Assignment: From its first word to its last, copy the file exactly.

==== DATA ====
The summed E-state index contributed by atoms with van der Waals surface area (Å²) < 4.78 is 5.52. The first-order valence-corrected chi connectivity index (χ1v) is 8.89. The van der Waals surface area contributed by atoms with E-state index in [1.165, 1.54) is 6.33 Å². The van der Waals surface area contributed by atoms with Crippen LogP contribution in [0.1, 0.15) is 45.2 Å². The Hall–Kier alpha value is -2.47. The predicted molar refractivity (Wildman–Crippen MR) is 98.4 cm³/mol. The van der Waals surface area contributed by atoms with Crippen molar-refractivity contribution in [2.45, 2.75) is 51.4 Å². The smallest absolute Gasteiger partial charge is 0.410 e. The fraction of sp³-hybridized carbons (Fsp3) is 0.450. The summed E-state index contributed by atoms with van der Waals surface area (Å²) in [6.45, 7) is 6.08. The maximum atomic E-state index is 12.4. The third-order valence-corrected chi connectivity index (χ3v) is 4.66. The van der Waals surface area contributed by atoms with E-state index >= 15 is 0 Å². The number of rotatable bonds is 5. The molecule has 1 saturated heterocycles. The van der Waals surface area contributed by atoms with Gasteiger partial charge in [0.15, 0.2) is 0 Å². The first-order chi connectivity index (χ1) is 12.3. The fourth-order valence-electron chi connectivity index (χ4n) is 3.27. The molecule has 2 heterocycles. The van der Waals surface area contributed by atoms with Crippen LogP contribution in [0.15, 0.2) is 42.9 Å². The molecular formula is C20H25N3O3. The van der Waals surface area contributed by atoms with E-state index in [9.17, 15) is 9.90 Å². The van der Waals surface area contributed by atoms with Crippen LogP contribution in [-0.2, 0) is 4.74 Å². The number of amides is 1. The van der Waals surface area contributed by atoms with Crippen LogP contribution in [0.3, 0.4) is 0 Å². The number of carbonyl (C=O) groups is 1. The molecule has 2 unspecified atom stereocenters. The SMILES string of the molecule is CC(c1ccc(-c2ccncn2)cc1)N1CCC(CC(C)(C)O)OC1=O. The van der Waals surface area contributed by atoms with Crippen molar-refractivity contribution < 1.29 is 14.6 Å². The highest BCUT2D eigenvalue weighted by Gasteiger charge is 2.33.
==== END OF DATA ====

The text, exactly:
The summed E-state index contributed by atoms with van der Waals surface area (Å²) < 4.78 is 5.52. The first-order valence-corrected chi connectivity index (χ1v) is 8.89. The van der Waals surface area contributed by atoms with E-state index in [1.165, 1.54) is 6.33 Å². The van der Waals surface area contributed by atoms with Crippen LogP contribution in [0.1, 0.15) is 45.2 Å². The Hall–Kier alpha value is -2.47. The predicted molar refractivity (Wildman–Crippen MR) is 98.4 cm³/mol. The van der Waals surface area contributed by atoms with Crippen molar-refractivity contribution in [2.45, 2.75) is 51.4 Å². The smallest absolute Gasteiger partial charge is 0.410 e. The fraction of sp³-hybridized carbons (Fsp3) is 0.450. The summed E-state index contributed by atoms with van der Waals surface area (Å²) in [6.45, 7) is 6.08. The maximum atomic E-state index is 12.4. The third-order valence-corrected chi connectivity index (χ3v) is 4.66. The van der Waals surface area contributed by atoms with E-state index >= 15 is 0 Å². The number of rotatable bonds is 5. The molecule has 1 saturated heterocycles. The van der Waals surface area contributed by atoms with Gasteiger partial charge in [0.15, 0.2) is 0 Å². The first-order chi connectivity index (χ1) is 12.3. The fourth-order valence-electron chi connectivity index (χ4n) is 3.27. The molecule has 2 heterocycles. The van der Waals surface area contributed by atoms with Crippen LogP contribution in [0.15, 0.2) is 42.9 Å². The molecular formula is C20H25N3O3. The van der Waals surface area contributed by atoms with E-state index in [9.17, 15) is 9.90 Å². The van der Waals surface area contributed by atoms with Crippen LogP contribution in [-0.2, 0) is 4.74 Å². The number of amides is 1. The van der Waals surface area contributed by atoms with Crippen LogP contribution in [0.3, 0.4) is 0 Å². The number of carbonyl (C=O) groups is 1. The molecule has 2 unspecified atom stereocenters. The SMILES string of the molecule is CC(c1ccc(-c2ccncn2)cc1)N1CCC(CC(C)(C)O)OC1=O. The van der Waals surface area contributed by atoms with Crippen molar-refractivity contribution < 1.29 is 14.6 Å². The highest BCUT2D eigenvalue weighted by Gasteiger charge is 2.33.